and foreign distilled spirituous liquors-but were not laid.
To enable the Government to anticipate the product of these revenues, a loan of eight hundred thousand dollars was authorized, with a limitation of the interest to six per cent.
A MONTH prior to the adjournment of Congress, the President communicated to them a report from the Secretary of State on the proceedings of the Commissioner appointed to run the boundary between the United States and the Spanish dominions.
Ellicot, who had been detained by the lowness of the Ohio, reached the vicinity of Natchez, the place selected for the meeting of the commission, in the preceding month of February. He was attended by a military escort for his protection. On learning his approach, he was requested to station this force three days' journey from that post. He complied, and, having encamped a short distance from a Spanish fort, raised the flag of his country. He was requested, but declined, to lower this flag; and proceeded with his astronomical observations to determine the latitude of his station, which was found to be within the limits of the United States. While thus engaged, he was surrounded by Indians, who traversed his camp with drawn knives. The danger of his situation induced him to order the troops to advance, repeated but vain efforts being in the meantime made to persuade him to move within the territory of Spain.
Immediately after his arrival, and as though preparatory to the fulfilment of the treaty, part of the Spanish
artillery was removed from their fort with every indication of its intended evacuation. Soon after, the cannon were carried back, and remounted. This procedure gave great umbrage to the inhabitants, anxious to renounce the jurisdiction of Spain. The motives of it were asked. Assurances were given of an early compliance with the treaty -at the same time a letter was addressed by the Spanish Governor to the commander of the escort, requesting him not to advance further. Proclamations were soon after issued, avowedly to quiet the inhabitants, but which excited their suspicions. Alarmed at their discontent, and apprehensive of an insurrection, assurances were renewed of orders having been received immediately to evacuate the forts. The suspicions of the borderers continued, and Ellicot demanded of the Governor an explicit avowal of his purpose.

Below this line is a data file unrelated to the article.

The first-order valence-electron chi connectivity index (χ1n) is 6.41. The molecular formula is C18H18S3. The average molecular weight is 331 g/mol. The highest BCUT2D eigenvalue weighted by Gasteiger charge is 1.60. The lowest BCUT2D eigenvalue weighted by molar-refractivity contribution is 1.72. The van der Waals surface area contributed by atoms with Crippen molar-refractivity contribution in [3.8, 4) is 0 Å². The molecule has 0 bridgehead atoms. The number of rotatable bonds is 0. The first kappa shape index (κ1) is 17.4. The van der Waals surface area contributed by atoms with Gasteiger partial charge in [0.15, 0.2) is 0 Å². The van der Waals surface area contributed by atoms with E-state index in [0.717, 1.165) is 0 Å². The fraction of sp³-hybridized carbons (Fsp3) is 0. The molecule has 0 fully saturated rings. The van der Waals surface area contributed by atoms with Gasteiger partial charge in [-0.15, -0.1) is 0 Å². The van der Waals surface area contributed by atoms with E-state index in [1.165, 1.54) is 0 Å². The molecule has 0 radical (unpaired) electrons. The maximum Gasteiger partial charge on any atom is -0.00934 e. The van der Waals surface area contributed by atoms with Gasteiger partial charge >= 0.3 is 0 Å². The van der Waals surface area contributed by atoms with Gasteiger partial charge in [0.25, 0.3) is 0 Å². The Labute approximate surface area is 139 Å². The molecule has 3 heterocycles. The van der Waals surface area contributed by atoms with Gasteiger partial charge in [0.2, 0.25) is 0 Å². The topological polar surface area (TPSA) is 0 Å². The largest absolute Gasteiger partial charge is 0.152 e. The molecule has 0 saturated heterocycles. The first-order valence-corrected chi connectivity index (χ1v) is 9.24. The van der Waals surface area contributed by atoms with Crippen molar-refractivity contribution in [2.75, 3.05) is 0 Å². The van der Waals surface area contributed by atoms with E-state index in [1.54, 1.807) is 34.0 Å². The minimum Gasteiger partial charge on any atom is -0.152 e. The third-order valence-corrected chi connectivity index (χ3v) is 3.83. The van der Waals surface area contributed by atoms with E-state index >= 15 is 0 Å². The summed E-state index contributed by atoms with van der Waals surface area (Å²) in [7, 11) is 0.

A declaration was then given, on the thirtieth of March, that positive orders had been received to suspend the evacuation of the posts, until the governments should determine which of the works were to be demolished; and until, by an additional article to the treaty, the real property of the inhabitants should be secured. Thus the performance of this treaty was indefinitely postponed. Information was at the same time had, that reinforcements were moving from New Orleans to Natchez.
To prevent delay in the survey, instructions were forthwith sent from Philadelphia to permit the forts either to remain or to be demolished; and a pledge was given, that the occupants of the lands should be protected in their possessions. Congress were also urged to frame a government for the protection of the people, and the Spanish minister was called upon to explain the causes of this unexpected procedure. He gave an evasive answer. The reinforcement of the posts and authentic informa